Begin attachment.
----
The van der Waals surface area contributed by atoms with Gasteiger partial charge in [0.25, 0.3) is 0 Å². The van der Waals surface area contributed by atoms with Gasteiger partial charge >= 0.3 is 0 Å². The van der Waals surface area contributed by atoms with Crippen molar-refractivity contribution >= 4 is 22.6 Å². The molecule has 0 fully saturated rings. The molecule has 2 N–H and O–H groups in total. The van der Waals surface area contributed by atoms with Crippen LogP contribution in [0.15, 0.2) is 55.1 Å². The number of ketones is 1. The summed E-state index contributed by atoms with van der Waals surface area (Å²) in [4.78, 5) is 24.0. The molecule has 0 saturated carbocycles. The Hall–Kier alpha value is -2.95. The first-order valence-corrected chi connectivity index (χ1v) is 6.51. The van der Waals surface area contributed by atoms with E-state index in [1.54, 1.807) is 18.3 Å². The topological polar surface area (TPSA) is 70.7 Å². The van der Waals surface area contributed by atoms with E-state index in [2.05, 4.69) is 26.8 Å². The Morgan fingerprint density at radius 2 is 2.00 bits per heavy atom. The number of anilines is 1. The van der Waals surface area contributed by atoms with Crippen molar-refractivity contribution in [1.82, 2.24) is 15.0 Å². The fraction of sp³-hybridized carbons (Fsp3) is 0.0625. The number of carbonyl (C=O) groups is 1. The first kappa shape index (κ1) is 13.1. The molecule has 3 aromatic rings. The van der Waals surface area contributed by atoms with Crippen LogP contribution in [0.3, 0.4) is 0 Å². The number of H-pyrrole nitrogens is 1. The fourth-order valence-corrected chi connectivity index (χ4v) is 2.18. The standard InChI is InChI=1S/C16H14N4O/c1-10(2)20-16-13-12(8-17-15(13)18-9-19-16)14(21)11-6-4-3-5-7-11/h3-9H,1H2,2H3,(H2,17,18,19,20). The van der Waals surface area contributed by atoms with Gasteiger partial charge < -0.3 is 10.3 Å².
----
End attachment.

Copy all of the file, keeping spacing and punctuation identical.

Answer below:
The van der Waals surface area contributed by atoms with Gasteiger partial charge in [0.25, 0.3) is 0 Å². The van der Waals surface area contributed by atoms with Gasteiger partial charge >= 0.3 is 0 Å². The van der Waals surface area contributed by atoms with Crippen molar-refractivity contribution >= 4 is 22.6 Å². The molecule has 0 fully saturated rings. The molecule has 2 N–H and O–H groups in total. The van der Waals surface area contributed by atoms with Crippen LogP contribution in [0.15, 0.2) is 55.1 Å². The number of ketones is 1. The summed E-state index contributed by atoms with van der Waals surface area (Å²) in [4.78, 5) is 24.0. The molecule has 0 saturated carbocycles. The Hall–Kier alpha value is -2.95. The first-order valence-corrected chi connectivity index (χ1v) is 6.51. The van der Waals surface area contributed by atoms with E-state index in [1.54, 1.807) is 18.3 Å². The topological polar surface area (TPSA) is 70.7 Å². The van der Waals surface area contributed by atoms with E-state index in [2.05, 4.69) is 26.8 Å². The Morgan fingerprint density at radius 2 is 2.00 bits per heavy atom. The number of anilines is 1. The van der Waals surface area contributed by atoms with Crippen molar-refractivity contribution in [1.82, 2.24) is 15.0 Å². The fraction of sp³-hybridized carbons (Fsp3) is 0.0625. The number of carbonyl (C=O) groups is 1. The first kappa shape index (κ1) is 13.1. The molecule has 3 aromatic rings. The van der Waals surface area contributed by atoms with Crippen LogP contribution in [0.3, 0.4) is 0 Å². The number of H-pyrrole nitrogens is 1. The fourth-order valence-corrected chi connectivity index (χ4v) is 2.18. The standard InChI is InChI=1S/C16H14N4O/c1-10(2)20-16-13-12(8-17-15(13)18-9-19-16)14(21)11-6-4-3-5-7-11/h3-9H,1H2,2H3,(H2,17,18,19,20). The van der Waals surface area contributed by atoms with Gasteiger partial charge < -0.3 is 10.3 Å².